Fox News host Greg Gutfeld went after former National Security Adviser Susan Rice’s ambivalent comments concerning her alleged spying on President Donald Trump’s transition team, saying she was “pulling a Sgt. Schultz.”
The reference comes from the 1960s sitcom Hogan’s Heroes, in which the bumbling German Sgt. Hans Schultz often averted his eyes from the shenanigans of the POWs in his charge, exclaiming, “I know nothing! I see nothing!”
“Maybe she can blame her amnesia on an episode of Hogan’s Heroes,” Gutfeld suggested.
On Monday, Bloomberg View released a report stating that Rice, in connection with the investigation of alleged Russian influence on the 2016 presidential election, had sought to unmask members of Trump’s transition team, requesting the names of individuals connected with Trump’s transition team in “raw intelligence reports on dozens of occasions.”
Normally the names of persons not directly under surveillance are redacted from reports when those individuals are incidentally involved with persons who are being monitored.
Rice did not deny filing those requests. When asked directly about her actions, she declined to comment except to say she “knew nothing” about members of the Trump team having been swept up in an intelligence-gathering operation.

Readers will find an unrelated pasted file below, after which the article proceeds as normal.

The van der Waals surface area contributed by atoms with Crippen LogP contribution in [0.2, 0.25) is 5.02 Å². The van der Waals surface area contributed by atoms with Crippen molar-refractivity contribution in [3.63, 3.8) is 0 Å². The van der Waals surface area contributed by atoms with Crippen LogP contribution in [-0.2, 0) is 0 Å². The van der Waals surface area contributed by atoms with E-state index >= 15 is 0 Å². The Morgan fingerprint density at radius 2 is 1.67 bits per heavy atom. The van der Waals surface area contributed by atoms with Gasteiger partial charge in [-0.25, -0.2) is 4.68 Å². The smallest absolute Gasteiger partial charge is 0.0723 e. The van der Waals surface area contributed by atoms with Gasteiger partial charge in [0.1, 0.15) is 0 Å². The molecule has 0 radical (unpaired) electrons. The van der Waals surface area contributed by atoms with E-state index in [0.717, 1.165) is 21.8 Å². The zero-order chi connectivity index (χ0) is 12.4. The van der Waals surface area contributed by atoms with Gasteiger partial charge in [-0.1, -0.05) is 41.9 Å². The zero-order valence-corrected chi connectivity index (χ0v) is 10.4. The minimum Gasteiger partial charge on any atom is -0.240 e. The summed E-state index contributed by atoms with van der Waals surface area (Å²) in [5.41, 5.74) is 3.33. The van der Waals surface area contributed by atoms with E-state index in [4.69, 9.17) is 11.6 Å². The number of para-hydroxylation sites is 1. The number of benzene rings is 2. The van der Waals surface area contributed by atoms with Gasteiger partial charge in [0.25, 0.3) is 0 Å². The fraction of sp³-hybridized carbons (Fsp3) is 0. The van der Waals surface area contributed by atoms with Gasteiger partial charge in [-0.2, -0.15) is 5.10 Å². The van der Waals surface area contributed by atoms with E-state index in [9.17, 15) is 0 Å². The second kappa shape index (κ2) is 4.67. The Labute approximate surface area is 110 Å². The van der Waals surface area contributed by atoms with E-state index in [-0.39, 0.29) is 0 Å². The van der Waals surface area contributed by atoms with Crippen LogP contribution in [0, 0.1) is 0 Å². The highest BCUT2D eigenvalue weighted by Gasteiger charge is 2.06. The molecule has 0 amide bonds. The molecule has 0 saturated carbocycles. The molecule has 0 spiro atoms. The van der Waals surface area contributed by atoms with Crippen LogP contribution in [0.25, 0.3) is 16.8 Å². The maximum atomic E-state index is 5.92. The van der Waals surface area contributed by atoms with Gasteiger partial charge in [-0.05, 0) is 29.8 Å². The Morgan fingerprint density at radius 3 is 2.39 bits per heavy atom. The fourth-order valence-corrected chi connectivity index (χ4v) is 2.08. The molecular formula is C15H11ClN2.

“I leaked nothing to nobody,” she also said.
But throughout Rice’s tenure as national security adviser, requests for redacted names apparently were routine.
“It was not uncommon, it was necessary at times to make those requests,” she said. “I don’t have a particular recollection of doing that more frequently after the election.”
Comparing theories about unmasking or leaking and theories about Russian collusion, Gutfeld said “in the evidence sweepstakes, the leak story is on firmer ground.”
Speaking on his program The Five, Gutfeld described how the issue splits Americans into two camps, those who believe Rice played dirty and inappropriately monitored members of the Trump transition team, and those who believe she had reason to do so because of Trump’s alleged involvement with Russia.
For those in the latter camp, ill-fated former National Security Adviser Michael Flynn’s backdoor diplomacy, the possibility of Russian meddling in the 2016 presidential election, and even the president’s own business connections justified extraordinary measures.
Moreover, as Gutfeld pointed out, Rice’s actions were not illegal — but it is troubling that she has failed to provide a satisfactory explanation for why she obtained the intelligence data.
Gutfeld also suggested the possibility of “reverse monitoring.”
“They say they’re recording Igor but they really want you instead,” which, in Gutfeld’s words, is “legal but not cool.”
Government members involved with national security can gain access to incidental collection legally, says Robert Deitz, a former counselor at both the CIA and NSA, according to Business Insider.
“The identities of U.S. persons may be released under two circumstances: 1) the identity is needed to make sense of the intercept; 2) if a crime is involved in the conversation,” Deitz said.